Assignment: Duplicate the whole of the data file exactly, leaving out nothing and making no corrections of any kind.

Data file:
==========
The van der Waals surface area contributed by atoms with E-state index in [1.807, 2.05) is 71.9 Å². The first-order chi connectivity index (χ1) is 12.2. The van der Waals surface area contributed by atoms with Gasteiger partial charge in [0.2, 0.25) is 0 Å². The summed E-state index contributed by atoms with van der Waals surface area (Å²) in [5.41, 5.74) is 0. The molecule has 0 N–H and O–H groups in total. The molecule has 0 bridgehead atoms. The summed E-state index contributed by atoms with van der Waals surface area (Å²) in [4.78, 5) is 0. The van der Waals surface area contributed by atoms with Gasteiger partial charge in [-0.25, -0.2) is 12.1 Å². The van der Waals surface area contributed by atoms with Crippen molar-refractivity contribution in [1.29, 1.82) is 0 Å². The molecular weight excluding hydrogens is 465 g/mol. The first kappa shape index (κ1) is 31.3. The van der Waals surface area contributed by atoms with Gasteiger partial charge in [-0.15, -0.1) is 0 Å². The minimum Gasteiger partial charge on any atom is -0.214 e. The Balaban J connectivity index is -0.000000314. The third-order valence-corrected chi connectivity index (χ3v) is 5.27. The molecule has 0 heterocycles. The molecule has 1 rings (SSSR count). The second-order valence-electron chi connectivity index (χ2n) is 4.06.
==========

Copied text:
The van der Waals surface area contributed by atoms with E-state index in [1.807, 2.05) is 71.9 Å². The first-order chi connectivity index (χ1) is 12.2. The van der Waals surface area contributed by atoms with Gasteiger partial charge in [0.2, 0.25) is 0 Å². The summed E-state index contributed by atoms with van der Waals surface area (Å²) in [5.41, 5.74) is 0. The molecule has 0 N–H and O–H groups in total. The molecule has 0 bridgehead atoms. The summed E-state index contributed by atoms with van der Waals surface area (Å²) in [4.78, 5) is 0. The van der Waals surface area contributed by atoms with Gasteiger partial charge in [-0.25, -0.2) is 12.1 Å². The van der Waals surface area contributed by atoms with Crippen molar-refractivity contribution in [1.29, 1.82) is 0 Å². The molecular weight excluding hydrogens is 465 g/mol. The first kappa shape index (κ1) is 31.3. The van der Waals surface area contributed by atoms with Gasteiger partial charge in [-0.15, -0.1) is 0 Å². The minimum Gasteiger partial charge on any atom is -0.214 e. The Balaban J connectivity index is -0.000000314. The third-order valence-corrected chi connectivity index (χ3v) is 5.27. The molecule has 0 heterocycles. The molecule has 1 rings (SSSR count). The second-order valence-electron chi connectivity index (χ2n) is 4.06.